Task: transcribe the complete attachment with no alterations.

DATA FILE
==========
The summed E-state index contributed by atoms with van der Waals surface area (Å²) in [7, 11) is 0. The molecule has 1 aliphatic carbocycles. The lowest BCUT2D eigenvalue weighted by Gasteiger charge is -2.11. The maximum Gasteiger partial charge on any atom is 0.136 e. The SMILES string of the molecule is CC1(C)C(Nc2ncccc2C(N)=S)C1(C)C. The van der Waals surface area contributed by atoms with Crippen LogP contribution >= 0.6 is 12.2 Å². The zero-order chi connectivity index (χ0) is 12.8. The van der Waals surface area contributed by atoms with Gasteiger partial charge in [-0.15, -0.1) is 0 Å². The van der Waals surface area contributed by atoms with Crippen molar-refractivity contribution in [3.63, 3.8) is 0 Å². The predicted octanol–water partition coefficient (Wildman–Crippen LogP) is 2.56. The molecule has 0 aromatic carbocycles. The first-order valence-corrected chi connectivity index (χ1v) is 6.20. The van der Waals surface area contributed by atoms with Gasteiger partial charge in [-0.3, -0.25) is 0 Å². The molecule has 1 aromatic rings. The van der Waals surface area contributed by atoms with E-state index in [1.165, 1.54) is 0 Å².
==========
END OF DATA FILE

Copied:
The summed E-state index contributed by atoms with van der Waals surface area (Å²) in [7, 11) is 0. The molecule has 1 aliphatic carbocycles. The lowest BCUT2D eigenvalue weighted by Gasteiger charge is -2.11. The maximum Gasteiger partial charge on any atom is 0.136 e. The SMILES string of the molecule is CC1(C)C(Nc2ncccc2C(N)=S)C1(C)C. The van der Waals surface area contributed by atoms with Crippen LogP contribution >= 0.6 is 12.2 Å². The zero-order chi connectivity index (χ0) is 12.8. The van der Waals surface area contributed by atoms with Gasteiger partial charge in [-0.15, -0.1) is 0 Å². The van der Waals surface area contributed by atoms with Crippen molar-refractivity contribution in [3.63, 3.8) is 0 Å². The predicted octanol–water partition coefficient (Wildman–Crippen LogP) is 2.56. The molecule has 0 aromatic carbocycles. The first-order valence-corrected chi connectivity index (χ1v) is 6.20. The van der Waals surface area contributed by atoms with Gasteiger partial charge in [-0.3, -0.25) is 0 Å². The molecule has 1 aromatic rings. The van der Waals surface area contributed by atoms with E-state index in [1.165, 1.54) is 0 Å².